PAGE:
Michael “Killer Mike” Render has become a powerful nationwide voice in the Black community on issues of race, police brutality, economics and more. On Monday, the rapper, activist and entrepreneur brought his message of action to Birmingham.
Render, half of the rap duo Run the Jewels and star of “Trigger Warning with Killer Mike,” said in an interview with AL.com that communities should constantly be organizing and pushing toward equality on a number of fronts, and focusing on state and local elections more than the “circus” of national campaigns.
“I was listening to Dr. King’s last speech on the way here, and I have been for a few days, and he talked about unifying, and he talked about staying on course and on duty,” Render said. “He said we should be constantly moving and a comrade of his, Stokely Carmichael, said we should be in a constant state of organizing.
“In my opinion, what Dr. King would have wanted us to be doing, whether you’re pushing for better voting rights, whether you’re pushing for economic rights, whether you’re pushing for workers rights, you should be pushing the line all the time and organizing.”
Render was slated to give the keynote address at Birmingham’s 36th annual Dr. Martin Luther King Jr. Unity Breakfast Monday morning, but travel delays from Atlanta prevented him from arriving before the event ended. Instead, Render participated in a smaller round-table discussion on issues of race with about 30 attendees who were still at the Birmingham Jefferson Convention Complex when he arrived.
Render spoke to the crowd in a light gray hoodie with the words “Plot, Plan, Strategize, Organize & Mobilize,” printed across the front and a gold chain with a picture of his grandmother, who was from Alabama and participated in the marches at Selma and elsewhere across the state in the 1960s.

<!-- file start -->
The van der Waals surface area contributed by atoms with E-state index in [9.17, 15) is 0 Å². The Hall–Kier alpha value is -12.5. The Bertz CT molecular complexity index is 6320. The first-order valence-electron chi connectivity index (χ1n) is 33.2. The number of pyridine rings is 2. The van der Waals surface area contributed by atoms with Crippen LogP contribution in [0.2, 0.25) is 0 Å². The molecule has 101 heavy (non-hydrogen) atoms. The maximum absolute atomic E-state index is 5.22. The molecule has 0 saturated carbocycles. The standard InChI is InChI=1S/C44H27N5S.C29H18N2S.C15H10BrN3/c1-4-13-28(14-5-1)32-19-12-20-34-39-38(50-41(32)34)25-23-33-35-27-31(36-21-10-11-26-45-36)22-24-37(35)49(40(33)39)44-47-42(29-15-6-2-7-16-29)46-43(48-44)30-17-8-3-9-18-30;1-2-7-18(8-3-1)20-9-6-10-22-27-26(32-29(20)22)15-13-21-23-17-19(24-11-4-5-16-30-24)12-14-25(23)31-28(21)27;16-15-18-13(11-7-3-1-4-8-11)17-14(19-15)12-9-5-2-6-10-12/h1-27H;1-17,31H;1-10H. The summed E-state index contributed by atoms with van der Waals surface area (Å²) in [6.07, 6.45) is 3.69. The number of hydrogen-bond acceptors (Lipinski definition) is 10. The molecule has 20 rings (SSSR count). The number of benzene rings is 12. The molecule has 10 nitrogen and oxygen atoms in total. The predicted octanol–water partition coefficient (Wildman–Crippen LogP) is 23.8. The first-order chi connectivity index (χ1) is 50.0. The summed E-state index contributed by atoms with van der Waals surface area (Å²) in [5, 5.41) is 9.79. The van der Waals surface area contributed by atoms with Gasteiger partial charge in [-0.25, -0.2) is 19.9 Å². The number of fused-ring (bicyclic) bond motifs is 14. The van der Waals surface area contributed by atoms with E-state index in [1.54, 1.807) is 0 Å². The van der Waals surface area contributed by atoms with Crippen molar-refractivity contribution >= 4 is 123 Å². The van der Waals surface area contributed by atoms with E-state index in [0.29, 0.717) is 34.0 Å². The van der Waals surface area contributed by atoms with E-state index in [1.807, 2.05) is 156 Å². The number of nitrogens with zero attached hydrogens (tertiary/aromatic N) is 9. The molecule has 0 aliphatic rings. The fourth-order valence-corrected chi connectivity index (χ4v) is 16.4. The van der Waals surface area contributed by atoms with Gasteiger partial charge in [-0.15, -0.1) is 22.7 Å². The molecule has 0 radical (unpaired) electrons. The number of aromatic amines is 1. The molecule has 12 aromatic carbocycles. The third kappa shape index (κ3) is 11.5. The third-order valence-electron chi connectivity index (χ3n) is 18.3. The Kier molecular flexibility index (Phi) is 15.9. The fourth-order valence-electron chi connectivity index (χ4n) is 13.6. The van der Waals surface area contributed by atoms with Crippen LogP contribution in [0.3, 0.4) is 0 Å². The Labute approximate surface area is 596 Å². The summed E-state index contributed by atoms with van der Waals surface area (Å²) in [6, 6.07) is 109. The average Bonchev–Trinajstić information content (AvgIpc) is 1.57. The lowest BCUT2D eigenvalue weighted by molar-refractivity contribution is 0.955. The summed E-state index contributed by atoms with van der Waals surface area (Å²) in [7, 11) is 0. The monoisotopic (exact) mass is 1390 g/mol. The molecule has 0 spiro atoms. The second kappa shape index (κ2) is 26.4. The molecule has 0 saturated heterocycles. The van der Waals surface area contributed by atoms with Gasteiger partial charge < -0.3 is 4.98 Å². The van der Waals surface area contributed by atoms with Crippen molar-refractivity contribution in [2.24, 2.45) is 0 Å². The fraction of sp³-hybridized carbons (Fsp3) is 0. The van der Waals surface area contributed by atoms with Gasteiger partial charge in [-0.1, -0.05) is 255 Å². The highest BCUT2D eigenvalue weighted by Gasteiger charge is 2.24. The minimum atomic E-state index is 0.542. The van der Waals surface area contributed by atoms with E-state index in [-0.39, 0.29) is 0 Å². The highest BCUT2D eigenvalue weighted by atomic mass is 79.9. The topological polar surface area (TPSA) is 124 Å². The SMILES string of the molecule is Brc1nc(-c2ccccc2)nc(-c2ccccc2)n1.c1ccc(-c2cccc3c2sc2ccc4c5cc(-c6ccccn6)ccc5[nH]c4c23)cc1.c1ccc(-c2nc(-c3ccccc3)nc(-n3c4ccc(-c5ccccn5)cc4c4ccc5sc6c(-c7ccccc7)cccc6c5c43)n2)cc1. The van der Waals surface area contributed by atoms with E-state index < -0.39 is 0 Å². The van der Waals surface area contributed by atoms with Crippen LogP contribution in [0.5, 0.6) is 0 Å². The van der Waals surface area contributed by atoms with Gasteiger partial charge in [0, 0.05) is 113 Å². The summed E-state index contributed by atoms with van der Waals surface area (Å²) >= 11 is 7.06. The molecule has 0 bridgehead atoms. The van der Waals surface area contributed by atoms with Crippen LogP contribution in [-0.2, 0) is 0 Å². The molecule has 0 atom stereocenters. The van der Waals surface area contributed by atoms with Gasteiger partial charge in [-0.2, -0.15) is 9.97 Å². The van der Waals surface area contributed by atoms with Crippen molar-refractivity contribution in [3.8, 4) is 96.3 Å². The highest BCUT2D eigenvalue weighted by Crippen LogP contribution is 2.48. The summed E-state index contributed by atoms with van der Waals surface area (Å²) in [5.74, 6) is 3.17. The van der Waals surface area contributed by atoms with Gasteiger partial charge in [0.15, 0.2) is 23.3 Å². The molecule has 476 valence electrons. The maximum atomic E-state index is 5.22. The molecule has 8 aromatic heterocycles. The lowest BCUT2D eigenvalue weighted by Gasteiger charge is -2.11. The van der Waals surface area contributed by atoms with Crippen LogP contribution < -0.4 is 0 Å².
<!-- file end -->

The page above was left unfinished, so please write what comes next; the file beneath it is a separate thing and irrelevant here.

Render spoke to the remaining crowd as crews worked to break down the stage, speakers and more than 140 banquet tables in the background.
He said the Black community needs organization at the grassroots levels, at churches and at family dinners, in order to continue reaching toward equal rights.
“Your Sunday dinner, after you guys have laughed and had fun and joked about your cousins, should be spent sometimes organizing; self-organizing, or organizing of your family unit and your community,” Render said. “We have not mastered being in a state of constant organization. When we master that, we’ll get higher returns and faster results.”
Before Mike’s arrival, the program at the unity breakfast included appearances by several elected officials, including state Rep. Juandalynn Givan, D-Birmingham, and Jefferson County Commissioner Sheila Tyson. The Unity Breakfast is organized by an organization called the Community Affairs Committee and began in 1986. Last year’s event was virtual due to the COVID-19 pandemic.
The winners of the group’s high school essay contest were recognized and overall winner Rotimi Kukoyi read his essay for the crowd of a few hundred people wearing their Sunday best.
The largest ovation of the morning may have been for comedian Valencia Johnson, known as Mrs. V, who ad-libbed for a few minutes while the organizers hoped Render might arrive in time to speak to the crowd. Shortly before 9 a.m., the program ended with a benediction and the singing of “We Shall Overcome.”
Render arrived around 9:30.
Listed on the program but not in attendance were U.S. Rep. Terri Sewell and Birmingham Mayor Randall Woodfin. A representative of Sewell’s campaign said the congresswoman could not attend because she had been called to a meeting in Washington with Vice President Kamala Harris.
Birmingham native, actor and comedian Roy Wood Jr. sent a video message from New York, where he said he was “hiding from omicron.”
This story appeared originally on al.com website.